Animators: Digital Nomads from Bangalore to Shanghai to Vancouver – and how to be one

The glamour of exotic travel coupled with the need to work and the ubiquity of software tools has led to a class of Digital Nomads.  I recently took part in a panel on this topic at Internet Week NY, led by management and bizdev consultant Maiko Sakai, a nomad herself having grown up in Japan.

Digital Nomads , by Maiko’s definition, are not the guys who are stuck to their screens at home working virtually – they are adventurers who actually uproot themselves and go to Auckland or Johannesburg or London or Singapore or Bangalore or Vancouver or Shanghai or Dublin or wherever to practice their digital craft.

For animation professionals, to some extent their travel has been about the mystique of location – and to some extent it has been going to where the work is.  Animation studios in LA have been closing and studio launches in minor US markets like Florida’s Port St Lucie or Albuquerque NM have fizzled, so off they had to go.

The big shops – Disney, DreamWorks, Blue Sky et al produce where the subsidies are – one animation supervisor told me that the grunt work can be done in some markets for 10 cents on the dollar where they can find local talent trained on the appropriate software packages to an adequate skill level. But US producers do like to bring in a US animation director to supervise and to train and to keep the cultural nuances right.  A Mumbai sunset does not look like an LA sunset. What does Main Street really look like?  What trees are right and which ones would be weird?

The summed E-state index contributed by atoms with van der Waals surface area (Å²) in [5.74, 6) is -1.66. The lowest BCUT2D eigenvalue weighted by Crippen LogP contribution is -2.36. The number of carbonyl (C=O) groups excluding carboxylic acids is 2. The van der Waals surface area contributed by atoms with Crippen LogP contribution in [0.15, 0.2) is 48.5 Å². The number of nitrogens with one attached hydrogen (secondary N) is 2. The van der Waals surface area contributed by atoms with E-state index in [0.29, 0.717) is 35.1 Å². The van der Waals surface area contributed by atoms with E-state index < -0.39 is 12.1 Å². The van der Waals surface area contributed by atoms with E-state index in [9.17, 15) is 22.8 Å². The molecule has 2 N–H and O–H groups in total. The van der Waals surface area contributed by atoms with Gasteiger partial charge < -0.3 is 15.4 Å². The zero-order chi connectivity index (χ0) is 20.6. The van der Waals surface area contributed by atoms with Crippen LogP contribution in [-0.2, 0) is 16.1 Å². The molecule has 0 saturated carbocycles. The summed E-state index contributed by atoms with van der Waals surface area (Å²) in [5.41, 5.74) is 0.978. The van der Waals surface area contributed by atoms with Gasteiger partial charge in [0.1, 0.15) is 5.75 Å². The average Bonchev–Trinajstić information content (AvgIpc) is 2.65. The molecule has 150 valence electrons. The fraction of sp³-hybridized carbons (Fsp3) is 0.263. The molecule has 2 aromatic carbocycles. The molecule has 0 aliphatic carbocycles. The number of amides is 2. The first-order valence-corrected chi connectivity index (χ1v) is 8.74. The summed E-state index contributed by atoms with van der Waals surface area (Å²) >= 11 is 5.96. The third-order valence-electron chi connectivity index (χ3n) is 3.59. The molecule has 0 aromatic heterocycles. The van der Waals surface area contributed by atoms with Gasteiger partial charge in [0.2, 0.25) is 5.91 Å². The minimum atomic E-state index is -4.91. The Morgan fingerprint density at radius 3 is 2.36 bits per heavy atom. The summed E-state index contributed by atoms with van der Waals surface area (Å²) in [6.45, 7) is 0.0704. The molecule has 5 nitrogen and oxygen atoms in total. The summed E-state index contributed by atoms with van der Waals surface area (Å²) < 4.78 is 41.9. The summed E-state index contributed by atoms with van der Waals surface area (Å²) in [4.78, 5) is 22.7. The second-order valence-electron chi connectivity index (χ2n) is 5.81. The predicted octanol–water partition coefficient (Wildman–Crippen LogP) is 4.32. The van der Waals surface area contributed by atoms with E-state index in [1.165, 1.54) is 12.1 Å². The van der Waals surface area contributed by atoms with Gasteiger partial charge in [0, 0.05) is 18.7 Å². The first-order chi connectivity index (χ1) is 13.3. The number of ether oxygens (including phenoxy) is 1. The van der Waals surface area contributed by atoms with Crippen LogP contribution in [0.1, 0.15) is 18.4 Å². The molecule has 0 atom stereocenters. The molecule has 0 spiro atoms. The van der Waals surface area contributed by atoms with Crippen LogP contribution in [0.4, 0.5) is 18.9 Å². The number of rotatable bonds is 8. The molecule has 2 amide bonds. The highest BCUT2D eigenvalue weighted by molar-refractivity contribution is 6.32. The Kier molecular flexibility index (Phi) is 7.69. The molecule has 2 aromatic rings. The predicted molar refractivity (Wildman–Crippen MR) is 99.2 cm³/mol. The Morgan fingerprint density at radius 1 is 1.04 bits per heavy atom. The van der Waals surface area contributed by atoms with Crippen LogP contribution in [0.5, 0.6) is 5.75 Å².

“This is good if you’re 23 and have no commitment, no wife, no dog,” one animation artist told me.  I spoke with a number of animators who have been digital nomads themselves and are quoted here.  “Those who want to be nomadic have a ninja bug in their brain.”

If this digital nomad life is for you, then the most valuable thing you can do for yourself is to develop and nourish your global network. Treasure your US connections, but now add people in every likely port of call. Ask your friends and colleagues who they know in Capetown or Buenos Aires or Sydney.  Get in touch with these people and stay in touch. These are the people who will lend you a couch and feed you when you land tired and hungry, and they will introduce you to the people who are hiring. So keep this network up to date and remember that “while the demo reel is important – recommendations are the basis for most of this hiring.”

“The unit of work for the nomad is the day or the job. Salary is just an abstract business-y concept” said one former nomad who now runs a successful animation/vfx shop in NYC.  Whatever the pay, a nomad learns something of value at every stop.  Every studio they find themselves in will be home to someone who has some magic to teach them.  “The nomad gets to experience contact with the special people whether it’s a nerd or a business person or an artist.  And each of those contacts will benefit them.”

The nomad life certainly can be sexy at the getgo, but does it live up to the dream? “I was working from 8 in the morning till 8 at night, was on a conference call to the US from 2 to 3 every morning and then back on the box at 8am. 6 days a week. Leaving just Sunday for…well…sleeping.” “I was working from 8 in the morning till 8 at night, was on a conference call to the US from 2 to 3 every morning and then back on the box at 8am. 6 days a week. Leaving just Sunday for…well…sleeping.”  “It wears thin,” said one artist.   “After a while I wanted my things back – wanted to dig my heels in. I had stuff in storage in so many cities that I hadn’t seen for years.”

 

Thanks to Steve Mann, Chris Healer, Alison Brown, Jan Carlee and many others in the animation business who spoke to me about their nomad careers.